boy wary of strangersAs parents, from the moment your children are born, you want to keep them safe. You make sure they wear a helmet while riding their bicycle, you teach them to look both ways before crossing the street and you teach them not to talk to strangers.

But is teaching your children not to talk to anyone they don’t know really the best way to help them learn to interact with their world? After all, kids see strangers every day. The clerk in the corner store, the bus driver and the policeman on the corner are all strangers. If your child is lost and has no trusted adults nearby, how is your child going to find help without talking to a stranger?

Instead of “don’t talk to strangers,” it is strongly suggested that we teach children how to interact with strangers and how to watch out for dangerous adult behaviours.

Most children believe that a stranger is a “bad” person who is ugly and acts mean. In addition, children will often believe that if they talk to someone once or twice, they are no longer a stranger and can, therefore, be trusted. In reality, children are most likely to be abducted by someone they know or are familiar with and when someone is intent on taking a child, they are often very nice and will create a ruse to get the child to go with them.

When children are taught not to talk to strangers, they may be afraid to talk to the very people who can help them in an emergency situation. There have been reported cases when a missing child did not respond to his rescuers because they had been taught not to talk to strangers. Instead of teaching your child not to talk to strangers, the best way to street proof your child is to teach them some basic skills on how to stay safe, even when they need to interact with people they don’t know. It’s important not to make it seem like all strangers are bad. If your child needs help, whether they’re lost, being threatened by a bully or being followed by someone who makes them uncomfortable, the safest thing for them to do is ask a stranger for help. By teaching showing your child which strangers are okay to trust, you are making it easier for them to stay safe.

Follow These Simple Steps

  • Your child should always know their full name, address and phone number.
  • While you’re walking around the town with your child, show him the places they can go if they need help when they’re on their own or lost. Local stores, restaurants, the police station and homes of family and friends.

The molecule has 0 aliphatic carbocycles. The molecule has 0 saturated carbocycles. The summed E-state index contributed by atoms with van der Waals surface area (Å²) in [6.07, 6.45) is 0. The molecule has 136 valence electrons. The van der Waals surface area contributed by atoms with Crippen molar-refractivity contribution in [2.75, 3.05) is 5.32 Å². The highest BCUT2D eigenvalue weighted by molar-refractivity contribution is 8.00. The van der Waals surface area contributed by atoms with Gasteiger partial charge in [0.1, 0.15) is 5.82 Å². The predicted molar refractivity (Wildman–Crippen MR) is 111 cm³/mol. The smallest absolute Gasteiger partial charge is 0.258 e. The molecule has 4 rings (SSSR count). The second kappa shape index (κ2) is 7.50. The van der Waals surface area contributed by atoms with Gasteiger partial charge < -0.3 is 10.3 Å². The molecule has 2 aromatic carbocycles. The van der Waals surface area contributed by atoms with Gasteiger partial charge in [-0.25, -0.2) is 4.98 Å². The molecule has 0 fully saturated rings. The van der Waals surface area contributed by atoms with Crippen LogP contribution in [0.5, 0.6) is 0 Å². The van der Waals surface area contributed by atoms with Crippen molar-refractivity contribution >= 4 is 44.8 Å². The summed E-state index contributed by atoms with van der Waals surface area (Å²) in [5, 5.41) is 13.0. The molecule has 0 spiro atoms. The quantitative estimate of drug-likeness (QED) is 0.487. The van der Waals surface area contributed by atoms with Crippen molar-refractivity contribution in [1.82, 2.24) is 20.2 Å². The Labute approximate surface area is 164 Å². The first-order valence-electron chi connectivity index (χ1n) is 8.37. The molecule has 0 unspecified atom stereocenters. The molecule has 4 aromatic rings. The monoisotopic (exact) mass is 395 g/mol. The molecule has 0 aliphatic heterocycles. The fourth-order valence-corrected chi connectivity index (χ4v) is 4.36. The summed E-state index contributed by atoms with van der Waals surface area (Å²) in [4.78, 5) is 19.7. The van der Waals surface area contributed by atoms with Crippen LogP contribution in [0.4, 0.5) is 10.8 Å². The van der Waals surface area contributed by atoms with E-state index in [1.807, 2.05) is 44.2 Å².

• Teach your child to judge people by their actions and not by their looks. Most child molesters go out of their way to be friendly and to look “normal,” so instead of judging them by their appearance, children should learn to trust their instincts and be wary of any actions that make them uncomfortable.
  • Teach your child to be assertive. Teach them that safety is more important than manners and that it’s okay to say “No!” or “Go Away!” when they are uncomfortable, even when they can’t explain why.
  • Teach your child that while it is okay to interact with strangers, it is never ok to accept candy, pets, treats or anything else without checking with you parent first.
  • Develop a code word with your child that needs to be used before anyone other than yourself picks them up.
  • Teach your child that most adults will only ask other adults for help and will never ask a child. If an adult asks for your child’s help, for directions or anything else, tell your child to yell “NO” and run away.
  • Teach your child that if they are lost or in trouble they should look for an adult with a name tag (like a police or security officer, or a store clerk) to help them. If there are no people in uniform around, try to approach a woman or someone with a child for help.
  • If they are alone and feel like they are in danger, teach your child to make a loud noise, like yelling or blowing a whistle so that someone will notice them.
  • Teach your child if anyone — whether it’s a stranger, friend, family member or anyone else – asks them to keep a secret, touches them in a way that makes them feel uncomfortable or asks your child to touch them in an inappropriate way, they need to tell you or another trusted adult immediately.

As much as we would like to, we can’t keep our children in a bubble. Your child watches you talk to strangers every day: the dry cleaner, the store clerk, even the lady on the corner. It’s important to teach your child that most people are good and we want our children to grow up being comfortable meeting new people. However, it’s even more important to teach your child to trust their instincts and to arm them with the knowledge of what to do if they feel uncomfortable or unsafe in any situation.

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